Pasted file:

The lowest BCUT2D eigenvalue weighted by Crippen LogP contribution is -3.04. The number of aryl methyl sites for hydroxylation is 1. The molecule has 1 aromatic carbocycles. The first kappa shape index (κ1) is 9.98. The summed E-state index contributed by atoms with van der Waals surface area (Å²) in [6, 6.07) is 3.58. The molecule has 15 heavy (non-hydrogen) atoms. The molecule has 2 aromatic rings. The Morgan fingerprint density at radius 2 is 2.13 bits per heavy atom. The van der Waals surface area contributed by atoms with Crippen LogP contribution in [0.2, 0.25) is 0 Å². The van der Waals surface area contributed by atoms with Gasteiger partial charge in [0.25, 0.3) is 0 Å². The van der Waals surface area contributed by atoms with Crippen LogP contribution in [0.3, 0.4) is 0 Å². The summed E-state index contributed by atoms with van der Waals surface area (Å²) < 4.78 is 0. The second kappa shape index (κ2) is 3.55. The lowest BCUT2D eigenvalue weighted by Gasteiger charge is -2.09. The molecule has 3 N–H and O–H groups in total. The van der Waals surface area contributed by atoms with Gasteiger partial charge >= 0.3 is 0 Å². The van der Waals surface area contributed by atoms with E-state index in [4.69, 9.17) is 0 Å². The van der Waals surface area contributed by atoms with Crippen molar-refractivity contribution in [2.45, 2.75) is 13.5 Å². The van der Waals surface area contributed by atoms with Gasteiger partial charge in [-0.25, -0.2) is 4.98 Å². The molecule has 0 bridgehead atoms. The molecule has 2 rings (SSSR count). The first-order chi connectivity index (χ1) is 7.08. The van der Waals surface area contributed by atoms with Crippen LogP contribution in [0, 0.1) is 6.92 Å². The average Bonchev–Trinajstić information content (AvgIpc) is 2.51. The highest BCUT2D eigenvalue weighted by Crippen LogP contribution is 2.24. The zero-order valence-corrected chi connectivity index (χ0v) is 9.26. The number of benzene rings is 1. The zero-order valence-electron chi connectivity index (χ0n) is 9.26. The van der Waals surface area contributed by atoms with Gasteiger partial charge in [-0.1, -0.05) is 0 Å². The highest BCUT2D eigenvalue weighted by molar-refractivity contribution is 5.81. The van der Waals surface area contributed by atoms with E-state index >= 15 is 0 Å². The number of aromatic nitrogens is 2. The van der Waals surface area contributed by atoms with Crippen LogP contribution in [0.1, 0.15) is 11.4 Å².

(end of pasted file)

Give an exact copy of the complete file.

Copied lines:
The lowest BCUT2D eigenvalue weighted by Crippen LogP contribution is -3.04. The number of aryl methyl sites for hydroxylation is 1. The molecule has 1 aromatic carbocycles. The first kappa shape index (κ1) is 9.98. The summed E-state index contributed by atoms with van der Waals surface area (Å²) in [6, 6.07) is 3.58. The molecule has 15 heavy (non-hydrogen) atoms. The molecule has 2 aromatic rings. The Morgan fingerprint density at radius 2 is 2.13 bits per heavy atom. The van der Waals surface area contributed by atoms with Crippen LogP contribution in [0.2, 0.25) is 0 Å². The van der Waals surface area contributed by atoms with Gasteiger partial charge in [0.25, 0.3) is 0 Å². The van der Waals surface area contributed by atoms with Crippen LogP contribution in [0.3, 0.4) is 0 Å². The summed E-state index contributed by atoms with van der Waals surface area (Å²) < 4.78 is 0. The second kappa shape index (κ2) is 3.55. The lowest BCUT2D eigenvalue weighted by Gasteiger charge is -2.09. The molecule has 3 N–H and O–H groups in total. The van der Waals surface area contributed by atoms with Gasteiger partial charge >= 0.3 is 0 Å². The van der Waals surface area contributed by atoms with E-state index in [4.69, 9.17) is 0 Å². The van der Waals surface area contributed by atoms with Crippen molar-refractivity contribution in [2.45, 2.75) is 13.5 Å². The van der Waals surface area contributed by atoms with Gasteiger partial charge in [-0.25, -0.2) is 4.98 Å². The molecule has 0 bridgehead atoms. The molecule has 2 rings (SSSR count). The first-order chi connectivity index (χ1) is 7.08. The van der Waals surface area contributed by atoms with Crippen LogP contribution in [0, 0.1) is 6.92 Å². The average Bonchev–Trinajstić information content (AvgIpc) is 2.51. The highest BCUT2D eigenvalue weighted by Crippen LogP contribution is 2.24. The zero-order valence-corrected chi connectivity index (χ0v) is 9.26. The number of benzene rings is 1. The zero-order valence-electron chi connectivity index (χ0n) is 9.26. The van der Waals surface area contributed by atoms with Gasteiger partial charge in [-0.1, -0.05) is 0 Å². The highest BCUT2D eigenvalue weighted by molar-refractivity contribution is 5.81. The van der Waals surface area contributed by atoms with E-state index >= 15 is 0 Å². The number of aromatic nitrogens is 2. The van der Waals surface area contributed by atoms with Crippen LogP contribution in [0.1, 0.15) is 11.4 Å².